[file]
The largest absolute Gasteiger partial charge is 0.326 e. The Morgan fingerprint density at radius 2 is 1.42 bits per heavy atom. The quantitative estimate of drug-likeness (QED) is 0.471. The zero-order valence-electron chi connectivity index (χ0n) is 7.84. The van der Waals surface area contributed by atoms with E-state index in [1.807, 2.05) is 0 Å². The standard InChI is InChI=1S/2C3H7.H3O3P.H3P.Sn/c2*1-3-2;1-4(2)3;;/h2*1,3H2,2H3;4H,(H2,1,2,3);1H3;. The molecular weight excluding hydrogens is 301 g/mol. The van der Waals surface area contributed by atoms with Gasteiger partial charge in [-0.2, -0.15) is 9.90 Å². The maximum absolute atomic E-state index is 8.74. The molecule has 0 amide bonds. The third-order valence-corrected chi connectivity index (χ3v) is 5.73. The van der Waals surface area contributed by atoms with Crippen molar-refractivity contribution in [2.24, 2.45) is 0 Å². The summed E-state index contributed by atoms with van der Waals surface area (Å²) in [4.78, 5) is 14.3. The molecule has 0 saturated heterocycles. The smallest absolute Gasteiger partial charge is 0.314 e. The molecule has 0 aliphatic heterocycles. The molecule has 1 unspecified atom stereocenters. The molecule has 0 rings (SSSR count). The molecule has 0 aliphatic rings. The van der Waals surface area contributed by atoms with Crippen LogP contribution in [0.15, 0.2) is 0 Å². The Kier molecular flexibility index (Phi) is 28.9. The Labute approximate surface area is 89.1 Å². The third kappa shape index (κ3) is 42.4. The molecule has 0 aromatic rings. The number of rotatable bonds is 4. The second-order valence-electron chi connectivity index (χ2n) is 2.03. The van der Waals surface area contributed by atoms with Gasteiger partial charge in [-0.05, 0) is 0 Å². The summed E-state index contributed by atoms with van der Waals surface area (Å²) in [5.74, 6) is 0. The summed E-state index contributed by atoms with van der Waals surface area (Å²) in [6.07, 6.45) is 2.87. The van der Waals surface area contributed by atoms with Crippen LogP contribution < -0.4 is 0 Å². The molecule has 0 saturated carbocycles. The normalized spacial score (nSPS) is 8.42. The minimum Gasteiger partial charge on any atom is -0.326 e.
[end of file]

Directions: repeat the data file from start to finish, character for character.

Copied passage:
The largest absolute Gasteiger partial charge is 0.326 e. The Morgan fingerprint density at radius 2 is 1.42 bits per heavy atom. The quantitative estimate of drug-likeness (QED) is 0.471. The zero-order valence-electron chi connectivity index (χ0n) is 7.84. The van der Waals surface area contributed by atoms with E-state index in [1.807, 2.05) is 0 Å². The standard InChI is InChI=1S/2C3H7.H3O3P.H3P.Sn/c2*1-3-2;1-4(2)3;;/h2*1,3H2,2H3;4H,(H2,1,2,3);1H3;. The molecular weight excluding hydrogens is 301 g/mol. The van der Waals surface area contributed by atoms with Gasteiger partial charge in [-0.2, -0.15) is 9.90 Å². The maximum absolute atomic E-state index is 8.74. The molecule has 0 amide bonds. The third-order valence-corrected chi connectivity index (χ3v) is 5.73. The van der Waals surface area contributed by atoms with Crippen molar-refractivity contribution in [2.24, 2.45) is 0 Å². The summed E-state index contributed by atoms with van der Waals surface area (Å²) in [4.78, 5) is 14.3. The molecule has 0 saturated heterocycles. The smallest absolute Gasteiger partial charge is 0.314 e. The molecule has 0 aliphatic heterocycles. The molecule has 1 unspecified atom stereocenters. The molecule has 0 rings (SSSR count). The molecule has 0 aliphatic rings. The van der Waals surface area contributed by atoms with Crippen LogP contribution in [0.15, 0.2) is 0 Å². The Kier molecular flexibility index (Phi) is 28.9. The Labute approximate surface area is 89.1 Å². The third kappa shape index (κ3) is 42.4. The molecule has 0 aromatic rings. The number of rotatable bonds is 4. The second-order valence-electron chi connectivity index (χ2n) is 2.03. The van der Waals surface area contributed by atoms with Gasteiger partial charge in [-0.05, 0) is 0 Å². The summed E-state index contributed by atoms with van der Waals surface area (Å²) in [5.74, 6) is 0. The summed E-state index contributed by atoms with van der Waals surface area (Å²) in [6.07, 6.45) is 2.87. The van der Waals surface area contributed by atoms with Crippen LogP contribution < -0.4 is 0 Å². The molecule has 0 saturated carbocycles. The normalized spacial score (nSPS) is 8.42. The minimum Gasteiger partial charge on any atom is -0.326 e.